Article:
Firewalls include software – do not forget to patch it!

Your firewall is not only hardware but also includes software for which security vulnerabilities are discovered. For those vulnerabilities the firewall vendors provide patches. To stay secure those patches have to be deployed.

A next generation firewall is heavily relying on software to provide security protection. This software is developed with security in mind and undergoes extensive verification. Although this is a good start there is, unfortunately, no process that can guarantee absence of vulnerabilities. This implies vulnerabilities are also discovered for firewall software – and for that matter also other network equipment.

Some may believe that this is a remote problem and it does not happen so frequently. Unfortunately, this is not true. Several hundred vulnerabilities for firewall software are discovered per year according to the Common Vulnerability Enumeration (CVE) database. The security exploit toolkit developed by the NSA, which was later stolen by ShadowBrokers, included weaponized exploits also for some major firewall manufacturer. In other words, something like “WannaCry” may happen for one of the most important security functionality an organization has.

This means we have a real problem at hand which we urgently need to address. Why is this not happening then? From the authors experience there are two dominant reasons:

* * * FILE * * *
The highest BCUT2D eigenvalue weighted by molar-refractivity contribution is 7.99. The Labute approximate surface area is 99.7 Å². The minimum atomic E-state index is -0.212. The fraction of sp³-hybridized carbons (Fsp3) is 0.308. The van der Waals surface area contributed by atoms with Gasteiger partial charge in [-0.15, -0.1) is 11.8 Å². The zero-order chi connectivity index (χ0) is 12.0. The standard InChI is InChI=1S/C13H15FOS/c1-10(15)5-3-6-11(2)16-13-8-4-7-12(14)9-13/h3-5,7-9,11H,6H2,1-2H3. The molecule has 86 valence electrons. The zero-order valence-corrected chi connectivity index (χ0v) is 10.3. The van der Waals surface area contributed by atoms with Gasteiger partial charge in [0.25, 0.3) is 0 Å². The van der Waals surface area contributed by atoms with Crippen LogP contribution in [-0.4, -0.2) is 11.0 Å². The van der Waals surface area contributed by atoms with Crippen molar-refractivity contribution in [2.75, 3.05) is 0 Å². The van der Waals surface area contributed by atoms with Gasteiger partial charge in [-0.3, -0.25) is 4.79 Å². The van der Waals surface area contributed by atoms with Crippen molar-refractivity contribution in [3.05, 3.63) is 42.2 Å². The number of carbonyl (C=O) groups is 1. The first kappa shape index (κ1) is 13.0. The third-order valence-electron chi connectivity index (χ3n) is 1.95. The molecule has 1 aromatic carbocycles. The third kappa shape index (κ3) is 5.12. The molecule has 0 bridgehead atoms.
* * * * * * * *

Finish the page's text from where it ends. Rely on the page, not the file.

Awareness and investment readiness is low: Many decision makers are not aware that their firewalls may have problems. Combined with the fact that the readiness to face the costs for a firewall upgrade is low. The IT department does not get the resources to perform patching. Not to speak of the eventually necessity to perform upgrades. The latter comes from the fact that a lot of organization are not renewing their firewalls as frequently as needed.

Firewall patching is complex and risky: A firewall controls the entire network traffic and if it does not work the traffic stops. This becomes worse by the fact that firewall upgrades are difficult to test and have, most likely, to be directly performed in the production environment where failure has immediate effect. Secondly, firewalls are more difficult to patch in a structured way. Frequently they are deployed redundantly (in other words several firewalls are sharing the traffic so that if one fails the other can take over). To update redundant equipment requires some extra planning and skill.

From this it becomes obvious what we have to do:

  1. Create awareness that firewalls require frequent updates
  2. Create a specific patch process for firewalls
  3. Be ready to invest in firewall modernization more frequently

As a small remark at the end the author wants to point out that ATEA’s partner organizations in the firewall field have and will launch some major patches around this time of the year.